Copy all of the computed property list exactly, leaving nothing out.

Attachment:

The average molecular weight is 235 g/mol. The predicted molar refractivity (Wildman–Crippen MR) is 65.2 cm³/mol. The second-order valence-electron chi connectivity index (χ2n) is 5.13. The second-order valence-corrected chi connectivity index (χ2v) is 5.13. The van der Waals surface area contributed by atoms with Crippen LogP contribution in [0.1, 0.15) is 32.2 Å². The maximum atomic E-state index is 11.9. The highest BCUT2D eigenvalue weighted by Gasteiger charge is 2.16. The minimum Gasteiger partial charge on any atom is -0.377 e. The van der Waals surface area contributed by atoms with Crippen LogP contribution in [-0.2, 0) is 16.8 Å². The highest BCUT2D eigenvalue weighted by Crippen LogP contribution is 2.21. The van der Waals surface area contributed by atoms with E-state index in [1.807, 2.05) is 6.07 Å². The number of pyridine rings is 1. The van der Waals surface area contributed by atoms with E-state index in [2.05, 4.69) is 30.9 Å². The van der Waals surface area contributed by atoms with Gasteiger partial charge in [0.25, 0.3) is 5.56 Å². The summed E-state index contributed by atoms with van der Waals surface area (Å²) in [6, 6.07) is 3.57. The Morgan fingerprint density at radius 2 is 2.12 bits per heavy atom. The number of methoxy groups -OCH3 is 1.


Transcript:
The average molecular weight is 235 g/mol. The predicted molar refractivity (Wildman–Crippen MR) is 65.2 cm³/mol. The second-order valence-electron chi connectivity index (χ2n) is 5.13. The second-order valence-corrected chi connectivity index (χ2v) is 5.13. The van der Waals surface area contributed by atoms with Crippen LogP contribution in [0.1, 0.15) is 32.2 Å². The maximum atomic E-state index is 11.9. The highest BCUT2D eigenvalue weighted by Gasteiger charge is 2.16. The minimum Gasteiger partial charge on any atom is -0.377 e. The van der Waals surface area contributed by atoms with Crippen LogP contribution in [-0.2, 0) is 16.8 Å². The highest BCUT2D eigenvalue weighted by Crippen LogP contribution is 2.21. The van der Waals surface area contributed by atoms with E-state index in [1.807, 2.05) is 6.07 Å². The number of pyridine rings is 1. The van der Waals surface area contributed by atoms with E-state index in [2.05, 4.69) is 30.9 Å². The van der Waals surface area contributed by atoms with Gasteiger partial charge in [0.25, 0.3) is 5.56 Å². The summed E-state index contributed by atoms with van der Waals surface area (Å²) in [6, 6.07) is 3.57. The Morgan fingerprint density at radius 2 is 2.12 bits per heavy atom. The number of methoxy groups -OCH3 is 1.